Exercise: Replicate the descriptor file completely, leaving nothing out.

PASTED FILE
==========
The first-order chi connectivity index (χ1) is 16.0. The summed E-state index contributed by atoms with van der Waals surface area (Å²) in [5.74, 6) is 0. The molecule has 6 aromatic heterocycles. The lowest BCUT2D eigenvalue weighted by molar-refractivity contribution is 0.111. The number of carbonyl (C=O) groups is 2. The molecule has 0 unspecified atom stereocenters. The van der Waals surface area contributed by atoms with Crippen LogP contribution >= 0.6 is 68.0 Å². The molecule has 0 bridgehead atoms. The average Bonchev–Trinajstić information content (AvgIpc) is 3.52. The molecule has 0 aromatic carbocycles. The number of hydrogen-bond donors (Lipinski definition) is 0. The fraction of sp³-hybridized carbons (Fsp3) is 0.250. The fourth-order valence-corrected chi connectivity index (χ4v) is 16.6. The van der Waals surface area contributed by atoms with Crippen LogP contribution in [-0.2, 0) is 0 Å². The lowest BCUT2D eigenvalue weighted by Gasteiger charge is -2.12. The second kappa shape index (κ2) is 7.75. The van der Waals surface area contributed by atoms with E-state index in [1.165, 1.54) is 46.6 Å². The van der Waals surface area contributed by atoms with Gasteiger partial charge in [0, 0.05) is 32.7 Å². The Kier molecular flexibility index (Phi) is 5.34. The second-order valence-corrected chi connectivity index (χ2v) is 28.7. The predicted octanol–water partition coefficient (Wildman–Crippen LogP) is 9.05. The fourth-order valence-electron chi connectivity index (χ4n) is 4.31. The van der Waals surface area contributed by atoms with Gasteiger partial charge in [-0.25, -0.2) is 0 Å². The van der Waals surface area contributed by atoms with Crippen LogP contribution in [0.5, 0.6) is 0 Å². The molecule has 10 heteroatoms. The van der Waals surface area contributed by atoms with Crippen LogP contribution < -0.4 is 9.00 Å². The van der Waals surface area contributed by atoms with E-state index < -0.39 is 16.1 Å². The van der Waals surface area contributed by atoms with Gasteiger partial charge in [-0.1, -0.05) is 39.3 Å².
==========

The first-order chi connectivity index (χ1) is 16.0. The summed E-state index contributed by atoms with van der Waals surface area (Å²) in [5.74, 6) is 0. The molecule has 6 aromatic heterocycles. The lowest BCUT2D eigenvalue weighted by molar-refractivity contribution is 0.111. The number of carbonyl (C=O) groups is 2. The molecule has 0 unspecified atom stereocenters. The van der Waals surface area contributed by atoms with Crippen LogP contribution >= 0.6 is 68.0 Å². The molecule has 0 bridgehead atoms. The average Bonchev–Trinajstić information content (AvgIpc) is 3.52. The molecule has 0 aromatic carbocycles. The number of hydrogen-bond donors (Lipinski definition) is 0. The fraction of sp³-hybridized carbons (Fsp3) is 0.250. The fourth-order valence-corrected chi connectivity index (χ4v) is 16.6. The van der Waals surface area contributed by atoms with Crippen LogP contribution in [-0.2, 0) is 0 Å². The lowest BCUT2D eigenvalue weighted by Gasteiger charge is -2.12. The second kappa shape index (κ2) is 7.75. The van der Waals surface area contributed by atoms with E-state index in [1.165, 1.54) is 46.6 Å². The van der Waals surface area contributed by atoms with Gasteiger partial charge in [0, 0.05) is 32.7 Å². The Kier molecular flexibility index (Phi) is 5.34. The second-order valence-corrected chi connectivity index (χ2v) is 28.7. The predicted octanol–water partition coefficient (Wildman–Crippen LogP) is 9.05. The fourth-order valence-electron chi connectivity index (χ4n) is 4.31. The van der Waals surface area contributed by atoms with Gasteiger partial charge in [-0.25, -0.2) is 0 Å². The van der Waals surface area contributed by atoms with Crippen LogP contribution in [0.5, 0.6) is 0 Å². The molecule has 10 heteroatoms. The van der Waals surface area contributed by atoms with Crippen LogP contribution < -0.4 is 9.00 Å². The van der Waals surface area contributed by atoms with E-state index < -0.39 is 16.1 Å². The van der Waals surface area contributed by atoms with Gasteiger partial charge in [-0.1, -0.05) is 39.3 Å².